Princeton Hillel Ponders Barring Princeton Professor from Speaking at Event on His Own Campus

A PR flack for the Israeli government at Princeton’s Center for Jewish life is thinking of barring a Jewish professor of history at Princeton from speaking at Princeton’s Hillel. Because that professor has the wrong position on Israel.

Inside Higher Ed reports:

As one of the student organizers, Kyle Dhillon, the president of the Princeton Committee on Palestine, explained it, his group and two others – Tigers for Israel and J Street U Princeton – got together at the end of the summer to organize a panel on the Gaza conflict. They planned to invite Princeton professors – including Max Weiss, an associate professor of history and Near Eastern Studies – and they decided to seek co-sponsorship from the university’s Center for Jewish Life, an affiliate of Hillel International.

The center could provide funds and space, Dhillon said, and also lend the event greater legitimacy. “It wouldn’t be a student-only event; it would also have some university weight behind it.”

But Weiss’s inclusion as a potential speaker proved a problem. In a Sept. 8 email to the student organizers, a redacted version of which was provided to Inside Higher Ed, Slav Leibin, a Jewish Agency Israel Fellow to Hillel, wrote, “I would like to bring to your attention that Max Weiss has recently signed a public statement supporting boycott of Israel. This issue complicates the program for us, as it is Highly sensitive for a CJL [group] to sponsor a program with a speaker who made a statement like this, which is one of the red lines in our Israel policy.”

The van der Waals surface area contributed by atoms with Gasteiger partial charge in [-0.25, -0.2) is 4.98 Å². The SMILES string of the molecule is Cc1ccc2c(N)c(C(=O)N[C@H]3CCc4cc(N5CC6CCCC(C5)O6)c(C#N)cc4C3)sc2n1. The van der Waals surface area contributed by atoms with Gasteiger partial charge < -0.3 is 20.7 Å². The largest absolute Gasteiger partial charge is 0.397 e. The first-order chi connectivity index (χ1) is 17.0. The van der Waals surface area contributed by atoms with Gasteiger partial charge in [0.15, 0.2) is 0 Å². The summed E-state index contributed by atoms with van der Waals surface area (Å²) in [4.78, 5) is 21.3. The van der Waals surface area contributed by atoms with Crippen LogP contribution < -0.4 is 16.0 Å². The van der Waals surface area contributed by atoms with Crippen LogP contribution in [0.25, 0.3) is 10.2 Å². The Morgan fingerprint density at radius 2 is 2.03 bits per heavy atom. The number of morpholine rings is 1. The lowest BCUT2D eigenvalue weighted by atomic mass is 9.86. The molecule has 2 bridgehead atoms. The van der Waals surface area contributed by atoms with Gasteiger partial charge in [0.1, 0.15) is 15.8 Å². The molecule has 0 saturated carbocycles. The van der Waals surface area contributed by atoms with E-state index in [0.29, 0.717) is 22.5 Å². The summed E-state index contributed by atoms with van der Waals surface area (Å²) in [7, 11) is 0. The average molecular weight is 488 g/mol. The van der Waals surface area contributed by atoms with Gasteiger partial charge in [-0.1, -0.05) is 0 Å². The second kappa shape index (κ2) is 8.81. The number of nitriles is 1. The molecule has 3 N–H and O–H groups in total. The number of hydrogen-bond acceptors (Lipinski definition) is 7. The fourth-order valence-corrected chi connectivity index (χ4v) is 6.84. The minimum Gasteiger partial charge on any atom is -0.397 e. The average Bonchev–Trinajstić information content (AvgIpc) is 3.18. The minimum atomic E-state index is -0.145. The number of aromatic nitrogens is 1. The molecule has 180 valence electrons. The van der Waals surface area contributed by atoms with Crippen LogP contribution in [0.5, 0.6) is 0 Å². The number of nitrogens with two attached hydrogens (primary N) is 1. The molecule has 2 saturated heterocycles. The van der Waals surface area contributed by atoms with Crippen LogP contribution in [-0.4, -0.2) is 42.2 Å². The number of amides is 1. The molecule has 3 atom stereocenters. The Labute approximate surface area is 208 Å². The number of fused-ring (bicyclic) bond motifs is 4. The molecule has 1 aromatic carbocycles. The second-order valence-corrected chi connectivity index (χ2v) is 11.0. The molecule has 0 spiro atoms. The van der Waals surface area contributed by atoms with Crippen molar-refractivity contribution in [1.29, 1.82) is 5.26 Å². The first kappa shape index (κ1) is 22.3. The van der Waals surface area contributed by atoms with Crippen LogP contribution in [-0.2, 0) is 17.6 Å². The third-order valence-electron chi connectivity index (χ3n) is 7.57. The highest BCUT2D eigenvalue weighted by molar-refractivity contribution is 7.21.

“Let’s deliberate about this issue in more depth before sending an official invitation,” Leibin’s email continued.

Hillel International’s guidelines for campus-based Israel activities prohibit the organization from partnering with or hosting individuals or groups that support the boycott, divestment and sanctions movement against Israel, that deny “the right of Israel to exist as a Jewish and democratic state with secure and recognized borders” and that otherwise “delegitimize, demonize, or apply a double standard to Israel.” Weiss is among the signatories of an August letter from Middle East studies scholars calling for the boycott of Israeli academic institutions.

“When I got word of this about a month later on Oct. 7, I was saddened and concerned to learn that campus life and the exercise of free speech here on campus at Princeton were in fact being policed, monitored and determined in the final analysis by non-academic members of the Princeton community, indeed someone who is here at Princeton with a specifically political and to a lesser extent cultural mandate,” said Weiss, who penned an op-ed titled “Is the Center for Jewish Life stifling free speech on campus?” that was just published in The Daily Princetonian.

Weiss noted in the op-ed that Leibin is on Princeton’s campus through a partnership between Hillel and the Jewish Agency for Israel, a nonprofit organization: “Although technically autonomous, the JA effectively operates as an advocate for the government of Israel,” Weiss wrote. “For someone representing the JA to bar a member of the Princeton faculty from sharing his or her expertise and perspectives is no more acceptable than it would be for an envoy of the Chinese, Canadian or any other government to do the same.”